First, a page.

Comparing characteristics of suicide to non-suicide drug poisoning, by sex, in Ireland.
Background: Suicide by drug poisoning is potentially preventable; however, evidence on associated risk factors by sex is limited. The aim of this study is to assist in understanding the extent individual and social contextual factors, and specific drugs influence risk of suicide compared to non-suicide drug poisoning deaths, and how this differs by sex.
Methods: Data were extracted from the National Drug-Related Deaths Index (NDRDI). The study population comprised of deaths which met the NDRDI criteria for the years of death 2015 to 2017 inclusive. Suicide drug poisoning deaths (SDPD) includes all drug poisoning deaths that met both the narrow (‘beyond reasonable doubt’) as recorded by the coroner, and broad (‘based on the balance of probabilities’) definitions of suicide. Suicide based on the balance of probabilities was identified using the Rosenburg criteria for determination of suicide.
Analysis included univariate and multivariable logistic regression to estimate unadjusted and adjusted odds ratios (OR) and 95% confidence intervals (CI) for factors associated with SDPD (primary outcome) compared with non-suicide drug poisoning deaths (NSDPD) and stratified by sex.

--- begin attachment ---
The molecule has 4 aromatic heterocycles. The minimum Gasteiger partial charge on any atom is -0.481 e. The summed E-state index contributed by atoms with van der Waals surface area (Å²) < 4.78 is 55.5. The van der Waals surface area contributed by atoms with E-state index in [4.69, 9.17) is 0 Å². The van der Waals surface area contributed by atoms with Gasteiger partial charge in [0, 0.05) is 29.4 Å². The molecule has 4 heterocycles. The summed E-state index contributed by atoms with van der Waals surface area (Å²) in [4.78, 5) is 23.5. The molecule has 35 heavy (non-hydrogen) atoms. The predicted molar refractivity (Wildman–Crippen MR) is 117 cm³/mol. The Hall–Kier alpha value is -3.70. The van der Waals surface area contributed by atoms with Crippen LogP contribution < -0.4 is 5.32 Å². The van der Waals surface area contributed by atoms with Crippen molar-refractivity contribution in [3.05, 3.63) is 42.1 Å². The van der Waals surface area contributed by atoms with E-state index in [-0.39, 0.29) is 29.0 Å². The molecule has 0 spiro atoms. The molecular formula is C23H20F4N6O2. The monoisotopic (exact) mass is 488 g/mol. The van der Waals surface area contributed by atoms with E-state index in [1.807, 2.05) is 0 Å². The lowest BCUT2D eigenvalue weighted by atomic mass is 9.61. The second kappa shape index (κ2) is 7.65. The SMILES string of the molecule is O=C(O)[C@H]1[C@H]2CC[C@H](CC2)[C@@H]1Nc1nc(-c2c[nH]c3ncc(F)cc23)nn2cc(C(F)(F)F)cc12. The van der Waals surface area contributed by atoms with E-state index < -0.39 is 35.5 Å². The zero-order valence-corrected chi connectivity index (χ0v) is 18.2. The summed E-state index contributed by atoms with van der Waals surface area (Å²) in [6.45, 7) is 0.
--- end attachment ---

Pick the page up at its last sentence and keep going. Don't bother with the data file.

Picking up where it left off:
Results: SDPD accounted for 240 (22%) of 1114 poisoning deaths, the majority among men (n = 147, 61%). Increasing age, mental ill health (AOR 7.85, 95% CI: 5.46-11.28), chronic pain (AOR 5.57, 95% CI: 3.28-9.46), and history of previous overdose (AOR 5.06, 95% CI: 3.39-7.56) were associated with increased odds of SDPD, with similar results for both sexes. The main drugs associated with SDPD were non-opioid analgesics (OR 4.06 [95% CI 2.66 – 6.18]), antipsychotics (OR 2.42 [95% CI 1.63 – 3.60]) and antidepressants (OR 2.18 [95% CI 1.59 – 2.97]). Pregabalin was associated with SDPD among women only.
Conclusions: Ongoing monitoring for signs of suicidal ideation in individuals with mental illness, chronic pain, overdose, and/or prescribed mental health medications may identify individuals in need of additional intervention.